In his new book Ciphers, German photographer Christopher Gielen (previously) reveals haunting images of our endlessly repetitive development through aerial views of American urban sprawl. [more inside]
Francie Rehwald said she wanted a curved, feminine-shaped house for her Malibu lot overlooking the Pacific Ocean, so architect David Hertz designed her a home built from a scrapped 747.
Whole Tree Architecture - if you'd like a house built by pioneering architect Roald Gundersen, your first step might be to hike in your nearby woods to choose some young, wind-bent, and diseased "Charlie Brown" trees. Small diameter round trees have 150% the strength of milled lumber and twice the strength of steel in tension. Besides structural and environmental advantages, whole trees make for some beautiful and naturally sculptured environments. [more inside]
“Oh, it’s all bullshit. The high design? That has nothing to do with reality. That’s just architectural self-indulgence.” The greening of architecture is quite a contentious subject. Because of a renewed emphasis on traditional home-building methods, The Green Home of the Future is in many respects not dissimilar from The Green Home of Yesterday. A tornado in Greensburg, Kansas provided the impetus for a vote to decide on what green methods would define the movement in that small town. The competition's results stymied many architects' conceptions of what "green" should mean. But in New Orleans, larger-scale destruction by Hurricane Katrina has provided a unique opportunity for proponents of distinct conceptions of green innovation to bring their ideas to life. Opinions among residents are mixed.
Imagine nature's most elegant ideas organized by design and engineering function, so you can enter "filter salt from water" and see how mangroves, penguins, and shorebirds desalinate without fossil fuels. That's the idea behind AskNature, the online inspiration source for the biomimicry community. The featured pages are a good starting point. Cross-pollinating biology with design. [more inside]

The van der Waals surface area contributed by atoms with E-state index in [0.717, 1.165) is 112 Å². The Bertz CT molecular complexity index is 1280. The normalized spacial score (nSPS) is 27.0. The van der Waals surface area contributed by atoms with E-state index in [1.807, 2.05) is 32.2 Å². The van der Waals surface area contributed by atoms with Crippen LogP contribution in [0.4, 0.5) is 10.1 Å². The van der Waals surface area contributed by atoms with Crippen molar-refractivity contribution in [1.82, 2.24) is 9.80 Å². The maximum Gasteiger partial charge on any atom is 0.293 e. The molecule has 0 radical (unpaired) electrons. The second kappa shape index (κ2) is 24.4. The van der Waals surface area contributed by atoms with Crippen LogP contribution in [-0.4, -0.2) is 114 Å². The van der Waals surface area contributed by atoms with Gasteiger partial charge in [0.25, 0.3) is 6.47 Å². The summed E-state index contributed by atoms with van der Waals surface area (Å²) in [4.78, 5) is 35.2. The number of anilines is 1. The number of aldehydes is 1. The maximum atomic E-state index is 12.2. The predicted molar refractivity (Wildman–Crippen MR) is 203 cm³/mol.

Meta-efficiency is the analysis of efficiency at a more comprehensive level. Metaefficient Review assesses products considering not only their energy efficiency but also the embodied energy, toxicity, affordability, and usability. [more inside]
Rich people's rooftops in NYC offers a fun birds-eye view into a few sky-high secret decks and gardens. Roofs are the new frontier for innovative urban architects, but they aren't exclusive to the wealthy. All kinds of people and organizations are starting rooftop gardens. See the impressive results that two Chicago denizens had growing heirloom vegetables on their roofs (2). [more inside]
Ecoble, an environment design and living site includes some interesting stories and info: Man (Re)Builds Mexican Island Paradise on 250,000 Recycled Floating Bottles l Who Has the Oil? Geography of the World’s Most Contentious Resource l BituBlock - The Sustainable Building Block Built from Trash and Sewage [more inside]
An interview with Lebbeus Woods -- designer and illustrator of speculative futuristic landscapes and buildings. Woods just set up his own website, which has an amazing quantity of drawings, photographs, and text focusing on his lesser known projects [for those willing to deal with a frustrating flash interface and sound. It's better in IE than Firefox.] [more inside]
"Future House Now is dedicated to exploring ideas about better living in family homes that are affordable, modern, efficient, healthy, environmentally responsible and available today."
the tofte project cool web site. cool project. cool ideas. cool person. cool part of the country. cool use of flash. via k10k.net
Trash homes a.k.a. earthships sound like the way to go. Now if they would start building them here in Seattle...